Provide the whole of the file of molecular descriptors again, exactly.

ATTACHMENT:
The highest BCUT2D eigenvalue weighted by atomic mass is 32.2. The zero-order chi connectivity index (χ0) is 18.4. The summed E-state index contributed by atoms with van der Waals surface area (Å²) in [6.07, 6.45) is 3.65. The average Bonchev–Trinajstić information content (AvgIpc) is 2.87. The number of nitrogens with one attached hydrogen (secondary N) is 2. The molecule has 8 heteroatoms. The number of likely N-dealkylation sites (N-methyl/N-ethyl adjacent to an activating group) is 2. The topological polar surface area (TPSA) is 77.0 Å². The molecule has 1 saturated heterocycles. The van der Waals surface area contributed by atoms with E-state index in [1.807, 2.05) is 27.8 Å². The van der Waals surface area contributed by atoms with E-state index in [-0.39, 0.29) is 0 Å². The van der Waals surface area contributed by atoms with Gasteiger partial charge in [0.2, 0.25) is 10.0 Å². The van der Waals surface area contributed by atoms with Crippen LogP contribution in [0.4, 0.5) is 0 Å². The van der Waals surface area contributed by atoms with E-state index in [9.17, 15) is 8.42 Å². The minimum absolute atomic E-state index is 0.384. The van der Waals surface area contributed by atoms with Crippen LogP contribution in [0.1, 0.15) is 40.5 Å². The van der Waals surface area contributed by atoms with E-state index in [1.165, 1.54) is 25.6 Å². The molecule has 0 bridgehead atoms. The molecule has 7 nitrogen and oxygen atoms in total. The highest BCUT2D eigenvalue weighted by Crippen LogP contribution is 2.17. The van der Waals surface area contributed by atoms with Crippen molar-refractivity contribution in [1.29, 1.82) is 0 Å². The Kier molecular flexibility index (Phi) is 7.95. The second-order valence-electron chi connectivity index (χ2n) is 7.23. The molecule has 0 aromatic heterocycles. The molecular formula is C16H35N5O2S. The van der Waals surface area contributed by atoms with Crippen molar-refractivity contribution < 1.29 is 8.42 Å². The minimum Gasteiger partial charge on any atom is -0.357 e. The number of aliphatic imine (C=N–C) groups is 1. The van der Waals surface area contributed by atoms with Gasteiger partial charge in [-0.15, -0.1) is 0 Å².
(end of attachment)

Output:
The highest BCUT2D eigenvalue weighted by atomic mass is 32.2. The zero-order chi connectivity index (χ0) is 18.4. The summed E-state index contributed by atoms with van der Waals surface area (Å²) in [6.07, 6.45) is 3.65. The average Bonchev–Trinajstić information content (AvgIpc) is 2.87. The number of nitrogens with one attached hydrogen (secondary N) is 2. The molecule has 8 heteroatoms. The number of likely N-dealkylation sites (N-methyl/N-ethyl adjacent to an activating group) is 2. The topological polar surface area (TPSA) is 77.0 Å². The molecule has 1 saturated heterocycles. The van der Waals surface area contributed by atoms with E-state index in [1.807, 2.05) is 27.8 Å². The van der Waals surface area contributed by atoms with E-state index in [-0.39, 0.29) is 0 Å². The van der Waals surface area contributed by atoms with Gasteiger partial charge in [0.2, 0.25) is 10.0 Å². The van der Waals surface area contributed by atoms with Crippen LogP contribution in [0.4, 0.5) is 0 Å². The van der Waals surface area contributed by atoms with E-state index in [9.17, 15) is 8.42 Å². The minimum absolute atomic E-state index is 0.384. The van der Waals surface area contributed by atoms with Crippen LogP contribution in [0.1, 0.15) is 40.5 Å². The van der Waals surface area contributed by atoms with E-state index in [1.165, 1.54) is 25.6 Å². The molecule has 0 bridgehead atoms. The molecule has 7 nitrogen and oxygen atoms in total. The highest BCUT2D eigenvalue weighted by Crippen LogP contribution is 2.17. The van der Waals surface area contributed by atoms with Crippen molar-refractivity contribution in [1.29, 1.82) is 0 Å². The Kier molecular flexibility index (Phi) is 7.95. The second-order valence-electron chi connectivity index (χ2n) is 7.23. The molecule has 0 aromatic heterocycles. The molecular formula is C16H35N5O2S. The van der Waals surface area contributed by atoms with Crippen molar-refractivity contribution < 1.29 is 8.42 Å². The minimum Gasteiger partial charge on any atom is -0.357 e. The number of aliphatic imine (C=N–C) groups is 1. The van der Waals surface area contributed by atoms with Gasteiger partial charge in [-0.15, -0.1) is 0 Å².